Call for Papers now open for National Libraries Now 2021: International Perspectives on Library Curation

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National Libraries Now 2021 Digital Conference

Closing date 19 June 2021

National Libraries Now 2021: International Perspectives on Library Curation

Digital conference 16 – 17 September 2021

National libraries are responsible for collecting and preserving the published output of their countries and international publications of research interest, with library professionals tasked to build and promote these cultural heritage repositories of knowledge and creativity. However, curatorial roles within these institutions face unprecedented change in what is considered national heritage, the digital availability of collections, and an increased focus on social responsibility.

Bringing together professionals from national libraries worldwide, this conference will explore the state of national library curation now, interrogating the complex challenges we face in building and interpreting collections, and the practical approaches that are being taken to address them. What does it mean to work in a national library now? What new possibilities are there for international collaboration? We will be especially interested in addressing…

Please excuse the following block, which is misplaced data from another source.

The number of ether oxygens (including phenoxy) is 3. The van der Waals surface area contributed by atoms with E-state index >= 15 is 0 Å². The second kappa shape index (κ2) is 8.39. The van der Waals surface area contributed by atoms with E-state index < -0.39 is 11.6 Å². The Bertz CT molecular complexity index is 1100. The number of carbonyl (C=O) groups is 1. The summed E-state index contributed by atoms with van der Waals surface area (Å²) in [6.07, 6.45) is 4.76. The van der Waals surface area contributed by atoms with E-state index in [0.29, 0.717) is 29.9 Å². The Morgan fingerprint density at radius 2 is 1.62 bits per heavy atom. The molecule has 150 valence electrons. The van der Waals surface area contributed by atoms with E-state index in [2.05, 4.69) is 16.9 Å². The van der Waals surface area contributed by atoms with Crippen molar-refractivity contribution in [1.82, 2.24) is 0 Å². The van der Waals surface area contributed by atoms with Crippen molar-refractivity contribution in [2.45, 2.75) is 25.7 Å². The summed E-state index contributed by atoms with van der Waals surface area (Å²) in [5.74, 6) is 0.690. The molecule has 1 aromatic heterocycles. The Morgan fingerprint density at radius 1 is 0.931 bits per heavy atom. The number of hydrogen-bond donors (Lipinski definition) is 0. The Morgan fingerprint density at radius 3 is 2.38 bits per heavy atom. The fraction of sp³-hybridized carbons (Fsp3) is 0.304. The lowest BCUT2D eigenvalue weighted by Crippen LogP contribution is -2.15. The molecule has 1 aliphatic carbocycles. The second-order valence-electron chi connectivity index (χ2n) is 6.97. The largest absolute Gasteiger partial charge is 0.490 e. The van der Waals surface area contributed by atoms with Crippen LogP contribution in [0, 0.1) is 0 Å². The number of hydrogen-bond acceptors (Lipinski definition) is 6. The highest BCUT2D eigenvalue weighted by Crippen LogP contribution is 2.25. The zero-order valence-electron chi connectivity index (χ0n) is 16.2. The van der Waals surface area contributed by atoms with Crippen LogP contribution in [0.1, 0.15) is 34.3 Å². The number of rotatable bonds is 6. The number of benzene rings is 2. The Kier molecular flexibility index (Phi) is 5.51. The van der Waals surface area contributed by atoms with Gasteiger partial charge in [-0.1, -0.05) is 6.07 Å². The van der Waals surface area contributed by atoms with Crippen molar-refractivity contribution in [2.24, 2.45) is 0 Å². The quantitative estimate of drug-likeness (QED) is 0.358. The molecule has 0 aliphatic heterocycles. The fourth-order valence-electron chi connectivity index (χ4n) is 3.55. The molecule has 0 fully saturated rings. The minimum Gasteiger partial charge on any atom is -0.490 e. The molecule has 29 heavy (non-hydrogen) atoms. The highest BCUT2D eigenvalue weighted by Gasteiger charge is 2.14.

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50th anniversary issue of SEALG Newsletter published

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Founded in 1968, SEALG was one of the first organisations supporting and enhancing the study of Southeast Asia in Europe. On occasion of the 50th anniversary of SEALG a special issue of the SEALG Newsletter has been published recently.

The contents of the Newsletter include:

Report of the SEALG Annual Meeting 2018, Leiden (by Holger Warnk and Doris Jedamski)

SEALG: Fifty years in 2018 (by Rahadi Karni)

My first SEALG annual conference and annual meeting (by Carina Enestarre)

Cremation volumes as a study of Thai society (by Preedee Hongsaton)

Kammavaca: How collectors’ tastes and curators’ choices shaped manuscript collections from SEA in the British Library (by Jana Igunma and San San May)

The making of Shan manuscripts: Ritual, art, and knowledge (by Jotika Khur-Yearn)

An Inventory of the Javanese paper manuscripts in the Mackenzie Collection, India Office Library, London, with a note on some additional Raffles mss (by  Donald E. Wetherbee, introduced by A. Gallop)

The newsletter can be viewed and downloaded for free from the SEALG homepage.



Report from the SEALG Annual Meeting 2018, Leiden

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The Annual Meeting of the Southeast Asia Library Group 2018 took place on 5-7 July 2018 in the Vossius Conference Room at Leiden University Library (UBL) in Leiden, the Netherlands, and was organised by Doris Jedamski and Marije Plomp. Participants from France, Germany, the Netherlands, Sweden and the United Kingdom attended the meeting this year.